10 HsinChu December 5, 2012 2013 Key Challenges The Yield Enhancement community is challenged by the following topics: Long Term (2019-2026) –Next Generation Inspection - As bright field detection in the far-field loses its ability to discriminate defects of interest, it has become necessary to explore new alternative technologies that can meet inspection requirements beyond 13 nm node. Several techniques should be given consideration as potential candidates for inspection: high speed scanning probe microscopy, near-field scanning optical microscopy, interferometry, scanning capacitance microscopy and e-beam. This assessment should include each techniques ultimate resolution, throughput and potential interactions with samples (contamination, or degree of mechanical damage) as key success criteria. –In - line Defect Characterization and Analysis – Based on the need to work on smaller defect sizes and feature characterization, alternatives to optical systems and Energy Dispersive X-ray Spectroscopy systems are required for high throughput in- line characterization and analysis for defects smaller than feature sizes. The data volume to be analyzed is drastically increasing, therefore demanding for new methods for data interpretation and to ensure quality. –Next generation lithography - Manufacturing faces several choices of lithography technologies in the long term, which all pose different challenges with regard to yield enhancement, defect and contamination control.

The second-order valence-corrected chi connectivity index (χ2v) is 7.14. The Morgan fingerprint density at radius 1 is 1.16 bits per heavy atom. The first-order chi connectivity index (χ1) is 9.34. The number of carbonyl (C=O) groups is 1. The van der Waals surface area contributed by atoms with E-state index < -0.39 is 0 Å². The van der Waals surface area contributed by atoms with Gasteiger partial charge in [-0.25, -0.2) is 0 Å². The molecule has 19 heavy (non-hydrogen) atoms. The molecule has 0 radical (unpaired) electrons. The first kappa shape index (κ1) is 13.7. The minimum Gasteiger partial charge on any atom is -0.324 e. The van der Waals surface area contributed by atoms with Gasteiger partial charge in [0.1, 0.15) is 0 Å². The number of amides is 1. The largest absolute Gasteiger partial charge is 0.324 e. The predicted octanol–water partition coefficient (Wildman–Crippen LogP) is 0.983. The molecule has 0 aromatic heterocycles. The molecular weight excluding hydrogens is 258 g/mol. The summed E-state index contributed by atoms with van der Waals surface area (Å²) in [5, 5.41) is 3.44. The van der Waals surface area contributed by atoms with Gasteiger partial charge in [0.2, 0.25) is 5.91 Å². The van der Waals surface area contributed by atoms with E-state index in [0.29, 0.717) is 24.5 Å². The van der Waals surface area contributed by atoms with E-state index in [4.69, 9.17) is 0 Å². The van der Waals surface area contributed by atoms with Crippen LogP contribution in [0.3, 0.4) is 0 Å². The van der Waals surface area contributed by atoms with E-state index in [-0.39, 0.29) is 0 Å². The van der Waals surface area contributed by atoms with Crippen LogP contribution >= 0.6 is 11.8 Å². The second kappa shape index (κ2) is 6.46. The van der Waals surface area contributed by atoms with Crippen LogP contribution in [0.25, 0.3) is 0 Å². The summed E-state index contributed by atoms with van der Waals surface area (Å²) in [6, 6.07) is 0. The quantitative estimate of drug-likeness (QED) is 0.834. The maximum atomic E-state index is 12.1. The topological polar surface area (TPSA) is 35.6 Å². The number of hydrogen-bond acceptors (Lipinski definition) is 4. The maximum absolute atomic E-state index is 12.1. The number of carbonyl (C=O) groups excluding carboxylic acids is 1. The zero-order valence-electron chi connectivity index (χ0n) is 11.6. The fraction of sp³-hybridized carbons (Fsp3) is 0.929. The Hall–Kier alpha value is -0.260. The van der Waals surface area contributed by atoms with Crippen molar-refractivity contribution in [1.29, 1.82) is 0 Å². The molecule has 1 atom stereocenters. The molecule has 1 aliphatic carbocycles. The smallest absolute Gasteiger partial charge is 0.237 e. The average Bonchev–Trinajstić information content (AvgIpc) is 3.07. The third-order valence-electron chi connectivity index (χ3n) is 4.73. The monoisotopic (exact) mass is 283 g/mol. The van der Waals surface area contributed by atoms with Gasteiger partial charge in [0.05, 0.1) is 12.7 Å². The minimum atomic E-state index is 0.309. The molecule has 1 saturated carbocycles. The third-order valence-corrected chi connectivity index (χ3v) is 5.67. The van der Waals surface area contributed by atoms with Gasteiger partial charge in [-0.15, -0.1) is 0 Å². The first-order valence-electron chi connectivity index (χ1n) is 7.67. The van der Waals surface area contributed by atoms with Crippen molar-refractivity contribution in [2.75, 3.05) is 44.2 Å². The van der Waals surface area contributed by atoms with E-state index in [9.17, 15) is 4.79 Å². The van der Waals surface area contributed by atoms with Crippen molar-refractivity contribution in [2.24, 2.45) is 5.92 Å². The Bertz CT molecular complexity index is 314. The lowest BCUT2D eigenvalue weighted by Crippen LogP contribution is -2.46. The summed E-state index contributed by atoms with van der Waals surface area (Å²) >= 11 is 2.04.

11 HsinChu December 5, 2012 Overall YE activities Activities performed since Summer Meeting: –Review and update of tables –Summary text for Executive Overview 2012 revision of the YE ITRS roadmap chapter completed by September 2012 (Details concerning revisions are presented by the following slides) –Future Fab International Article Yield Enhancement –Update of membership list